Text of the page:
This is the key distinction between CVCs and private equity venture capital (VC): VC funds rely on a pool of arm’s length investors seeking returns while CVC comes from a single, strategically interested corporate source.

Both can play mentoring roles but CVC operators can go further, perhaps providing newer companies with access to customers they may not ordinarily have. In return, the parent company may get a peek under the hood at a new business model or technology.

 The Chief Executive of the Australian Private Equity and Venture Capital Association (AVCAL), Yasser El-Ansary, says that while hedging against disruption once dominated traditional thinking about CVC, over the past five years in Australia (and 10 years worldwide) it has been giving way to a new notion – that it can be used offensively as well as defensively.

“Most large businesses have recognised that the smarter way to look at corporate venture is to turn that thinking 180 degrees and look not so much at disruption potential and concentrate most of their effort on how the fund can tap into the IP [intellectual property], the systems, the processes, the resource power that sits within the larger entity and use that to turbo-charge smaller businesses that are doing innovative, new things,” El-Ansary explains.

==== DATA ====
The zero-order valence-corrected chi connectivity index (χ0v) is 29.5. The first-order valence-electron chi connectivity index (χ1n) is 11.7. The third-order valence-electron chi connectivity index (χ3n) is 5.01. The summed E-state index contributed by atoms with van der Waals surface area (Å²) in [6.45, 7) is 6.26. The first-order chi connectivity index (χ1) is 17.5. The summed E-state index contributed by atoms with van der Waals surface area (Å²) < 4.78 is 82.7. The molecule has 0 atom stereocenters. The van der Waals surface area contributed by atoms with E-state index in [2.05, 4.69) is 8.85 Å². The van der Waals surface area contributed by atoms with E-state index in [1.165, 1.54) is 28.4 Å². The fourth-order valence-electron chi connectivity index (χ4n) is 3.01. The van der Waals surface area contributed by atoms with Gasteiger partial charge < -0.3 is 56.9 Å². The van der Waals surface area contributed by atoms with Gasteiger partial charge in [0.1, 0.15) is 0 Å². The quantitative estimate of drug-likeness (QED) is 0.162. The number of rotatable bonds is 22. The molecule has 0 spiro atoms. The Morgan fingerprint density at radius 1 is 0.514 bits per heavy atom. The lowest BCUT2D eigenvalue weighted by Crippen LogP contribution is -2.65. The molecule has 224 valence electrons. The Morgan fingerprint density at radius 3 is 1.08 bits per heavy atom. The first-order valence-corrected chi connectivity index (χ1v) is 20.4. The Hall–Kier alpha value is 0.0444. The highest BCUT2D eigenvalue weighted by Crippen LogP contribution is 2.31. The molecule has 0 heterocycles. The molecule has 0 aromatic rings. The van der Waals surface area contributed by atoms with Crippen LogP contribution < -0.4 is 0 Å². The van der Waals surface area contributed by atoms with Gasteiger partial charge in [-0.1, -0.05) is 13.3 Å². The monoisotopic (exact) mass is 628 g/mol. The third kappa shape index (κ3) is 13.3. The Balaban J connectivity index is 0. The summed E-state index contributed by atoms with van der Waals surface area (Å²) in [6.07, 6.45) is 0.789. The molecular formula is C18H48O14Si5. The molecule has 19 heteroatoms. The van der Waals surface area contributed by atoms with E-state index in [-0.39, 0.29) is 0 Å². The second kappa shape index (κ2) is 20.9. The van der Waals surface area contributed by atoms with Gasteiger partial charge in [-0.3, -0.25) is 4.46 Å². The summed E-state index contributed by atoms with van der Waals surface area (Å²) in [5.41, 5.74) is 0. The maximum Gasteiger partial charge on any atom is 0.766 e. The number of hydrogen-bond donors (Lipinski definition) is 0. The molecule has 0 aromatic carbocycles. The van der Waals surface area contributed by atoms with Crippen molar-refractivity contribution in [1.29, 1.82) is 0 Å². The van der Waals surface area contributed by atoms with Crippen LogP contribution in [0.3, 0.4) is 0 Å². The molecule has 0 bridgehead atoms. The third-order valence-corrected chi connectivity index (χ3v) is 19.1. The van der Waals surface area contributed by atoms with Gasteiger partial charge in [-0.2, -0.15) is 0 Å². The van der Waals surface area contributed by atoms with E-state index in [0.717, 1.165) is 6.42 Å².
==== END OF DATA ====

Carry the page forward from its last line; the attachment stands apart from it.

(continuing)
professionals shaking hands

“A lot of corporate venture funds want to get exposure to the entrepreneurs and the innovators so they can learn about them, it’s not all about the return.”

Peter Bradd, Founding Director, StartupAUS; CEO and Co-Founder, Beanstalk Factory

Make room for innovation

Baker says the challenge for CVC managers is mastering the art of letting imported talent innovate within proven and well-established business processes of the parent entity. Some have likened it to immaculately maintaining a classic car then having someone suggest you put an electric engine in it.

“Imagine you’re a senior manager and you’ve been running a business for 15 years and it’s going well, and you have a relatively young CVC person nagging you to get excited about a start-up which is doing something that you think is crazy and disruptive,” Baker says. “It’s really hard to make that kind of dynamic work.” 

However, El-Ansary argues that’s one of the strengths of the CVC model. He says that any return on investment from a start-up would hardly move the dial in a company that already has revenue in the billions. Rather, CVC can give companies a telescopic view of their market position with innovation that would meet resistance or suffocate in large, established corporate structures.

“I think it gives the larger corporate entity opportunities that they simply wouldn’t have except for the fact that they have a corporate venture arm that talks to a different part of the market and engages in a different way with the market,” he says. 

There could be as many models and reasons for CVC as there are start-ups in the business ecosystem. Regardless, its growth here and abroad could help more companies avoid being on the wrong side of business history.